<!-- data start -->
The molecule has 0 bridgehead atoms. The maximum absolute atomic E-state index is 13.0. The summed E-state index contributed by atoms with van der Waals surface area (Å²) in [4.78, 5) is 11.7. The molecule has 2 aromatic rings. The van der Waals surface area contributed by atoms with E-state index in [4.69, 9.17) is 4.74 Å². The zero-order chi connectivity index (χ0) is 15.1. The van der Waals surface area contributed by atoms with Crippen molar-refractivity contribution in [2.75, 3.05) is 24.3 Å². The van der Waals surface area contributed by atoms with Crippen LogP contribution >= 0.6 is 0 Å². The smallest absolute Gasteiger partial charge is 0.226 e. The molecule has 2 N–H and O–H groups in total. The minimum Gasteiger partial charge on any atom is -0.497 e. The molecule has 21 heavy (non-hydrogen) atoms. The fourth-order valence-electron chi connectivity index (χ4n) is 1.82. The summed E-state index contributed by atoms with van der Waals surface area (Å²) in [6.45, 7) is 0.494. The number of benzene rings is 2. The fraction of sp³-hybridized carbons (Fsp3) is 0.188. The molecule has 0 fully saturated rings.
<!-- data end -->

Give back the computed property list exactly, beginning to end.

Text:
The molecule has 0 bridgehead atoms. The maximum absolute atomic E-state index is 13.0. The summed E-state index contributed by atoms with van der Waals surface area (Å²) in [4.78, 5) is 11.7. The molecule has 2 aromatic rings. The van der Waals surface area contributed by atoms with E-state index in [4.69, 9.17) is 4.74 Å². The zero-order chi connectivity index (χ0) is 15.1. The van der Waals surface area contributed by atoms with Crippen molar-refractivity contribution in [2.75, 3.05) is 24.3 Å². The van der Waals surface area contributed by atoms with Crippen LogP contribution >= 0.6 is 0 Å². The smallest absolute Gasteiger partial charge is 0.226 e. The molecule has 2 N–H and O–H groups in total. The minimum Gasteiger partial charge on any atom is -0.497 e. The molecule has 21 heavy (non-hydrogen) atoms. The fourth-order valence-electron chi connectivity index (χ4n) is 1.82. The summed E-state index contributed by atoms with van der Waals surface area (Å²) in [6.45, 7) is 0.494. The number of benzene rings is 2. The fraction of sp³-hybridized carbons (Fsp3) is 0.188. The molecule has 0 fully saturated rings.